A Victorian mindset that London’s gems would only be found within Zones 1-2 is of limited use to the Open House explorer. Packed in the “doughnut’ of outer London is a diverse set of treats, vividly portrayed in the book.

Sutton’s low energy-usage BedZed housing project
Sutton’s low energy-usage BedZed housing project © Bill Dunster
© Andy Hall

From the corporatist towers in Croydon, a borough keen on constant reinvention, to Merton’s generally successful low-rise housing experiments, Sutton’s unique low energy-usage BedZed housing project, the civic qualities of Enfield’s Modernist Tube stations and the sheer scale of the interwar Becontree development in Barking, they offer glimpses of the different priorities of bygone eras.

A few entries, such as novelist Hanif Kureishi’s Bromley, recall the once-prevalent bigotry in some boroughs but do not sufficiently capture the modern, more diversified reality.

Some of Greater London’s signature 20th-century buildings were built to be viewed at pace — and visits may require a car or bicycle. These include Richard Seifert & Partners’ Tolworth tower in Kingston, a giant among semi-detached abodes and modest shopfronts next to the A3 arterial road, and their abandoned Unisys Towers office blocks, on the North Circular in Stonebridge, Brent.

The “golden mile” of Art Deco headquarters-cum-factories, now in Hounslow borough, capitalised on the “smart new highway heading out of London”, says historian Gillian Darley. “The Sunday morning I drove out to look at those buildings, super bright and early, was almost hallucinatory. [It was] so exciting to be looking at architecture with a purpose,” she told me of her experience in covering them for the book.

Tolworth tower, Kingston
Tolworth tower, Kingston © Alamy

Elsewhere, the public-transport network plays a pivotal role. Jason Okundaye explains the importance of the P5 bus in taking residents of a Battersea estate to Brixton’s markets, and migrants’ transformative role in making the area’s arches viable commercial hubs before they became a target for gentrification.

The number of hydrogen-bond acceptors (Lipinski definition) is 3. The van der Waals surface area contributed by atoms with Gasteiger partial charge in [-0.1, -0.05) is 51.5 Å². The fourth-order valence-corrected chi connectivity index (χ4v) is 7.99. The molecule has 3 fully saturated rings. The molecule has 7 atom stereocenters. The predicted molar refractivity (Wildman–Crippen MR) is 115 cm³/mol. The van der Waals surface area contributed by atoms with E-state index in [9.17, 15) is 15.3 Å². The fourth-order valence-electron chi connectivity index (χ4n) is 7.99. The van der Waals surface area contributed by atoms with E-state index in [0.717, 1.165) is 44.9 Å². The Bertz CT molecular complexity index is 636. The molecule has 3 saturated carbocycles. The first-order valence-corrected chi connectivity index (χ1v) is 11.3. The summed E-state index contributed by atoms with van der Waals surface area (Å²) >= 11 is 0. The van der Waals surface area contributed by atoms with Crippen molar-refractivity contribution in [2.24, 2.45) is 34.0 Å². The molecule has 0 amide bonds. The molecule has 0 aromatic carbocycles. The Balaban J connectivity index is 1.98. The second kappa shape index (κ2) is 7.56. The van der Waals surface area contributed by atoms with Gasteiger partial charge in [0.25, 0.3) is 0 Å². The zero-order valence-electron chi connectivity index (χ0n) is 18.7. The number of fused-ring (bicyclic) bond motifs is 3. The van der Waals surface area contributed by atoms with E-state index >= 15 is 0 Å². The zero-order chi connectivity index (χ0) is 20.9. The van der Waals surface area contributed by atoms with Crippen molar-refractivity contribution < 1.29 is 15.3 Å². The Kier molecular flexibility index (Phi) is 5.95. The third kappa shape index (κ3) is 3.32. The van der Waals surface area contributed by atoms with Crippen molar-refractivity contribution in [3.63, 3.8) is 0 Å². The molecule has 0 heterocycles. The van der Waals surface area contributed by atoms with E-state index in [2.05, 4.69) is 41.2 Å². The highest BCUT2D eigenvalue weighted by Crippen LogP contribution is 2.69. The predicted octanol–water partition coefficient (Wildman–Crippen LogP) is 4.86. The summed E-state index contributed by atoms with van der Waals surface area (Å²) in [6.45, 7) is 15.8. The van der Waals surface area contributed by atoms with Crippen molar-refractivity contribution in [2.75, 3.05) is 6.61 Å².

But walking remains key to experiencing the city. In his chapter on Tower Hamlets, Thomas Aquilina notes the “new rules of navigation and distancing” and the sensation of a “subtle protest” as he walks up Whitechapel Road.

After a decade of exuberance, the future of London is again up for grabs; new housing schemes will be scaled back; commercial property faces a reckoning; the cultural offering that lures young adults here will be much reduced in scope. Talk of “ultra-safe zones” for white-collar workers feels dystopian.

Unisys office blocks, Brent
Unisys office blocks, Brent

Darley says “village London will be OK” where small businesses can be supported, but says the City looked “wiped out on a recent trip”, recalling the grimmer, more confined London of her youth. “I feel desolate for my beloved European city,” she adds. Given this uncertain future, more workshops and talks on the city’s next steps would have been welcome.

The architectural highlights of each chapter in the book don’t align with OH’s listings, but this is unlikely to put off Londoners now used to traversing the city on missions of discovery. The book and Open House, adapted to the social-distancing requirements of a pandemic, should become essential aids for every Londoner rethinking their relationship with this complex megacity.

Five highlights — physical and virtual — of Open House 2020

In a typical year Open House attracts around 250,000 visitors to around 800 buildings. There are now 47 other Open House festivals around the world, from New York to Lagos, the first having taken place in 1992. Here are the FT's top picks of OH 2020: 

The Brunswick Centre, Bloomsbury
A sympathetic refurbishment of the Grade II 1960s complex was completed in 2006. Explore how the centre's residential and retail features were revived to fulfil the original dream of a holistic community on the site. 

Consort Road, Peckham
The house on TV’s Grand Designs with the extractable roof! Book to discover how the designers made features such as a retracting loo and sliding bed-bath work in a relatively small space. Airbnb users can rent it out

Self-guided borough tours
Using the Open House's itineraries, try the cycling tour of Barking and Dagenham taking in the huge Becontree housing estate, Dagenham library and other features, or the walking tour of Tower Hamlets that includes historic gems of Stepney and Limehouse and St Pauls Bow Common, an exemplar of 20th-century church architecture

Ealing Village, online video tour
Five private blocks of interwar flats in a Dutch-colonial-Baroque style that matched the “glamorous aspirations” of the period according to architectural historian Nikolaus Pevsner.

Salters' Hall, London Wall, online film
A rare example of a Brutalist Livery Hall, built by Sir Basil Spence and recently refurbished. View the New Pavilion, exhibition and archive space and gardens.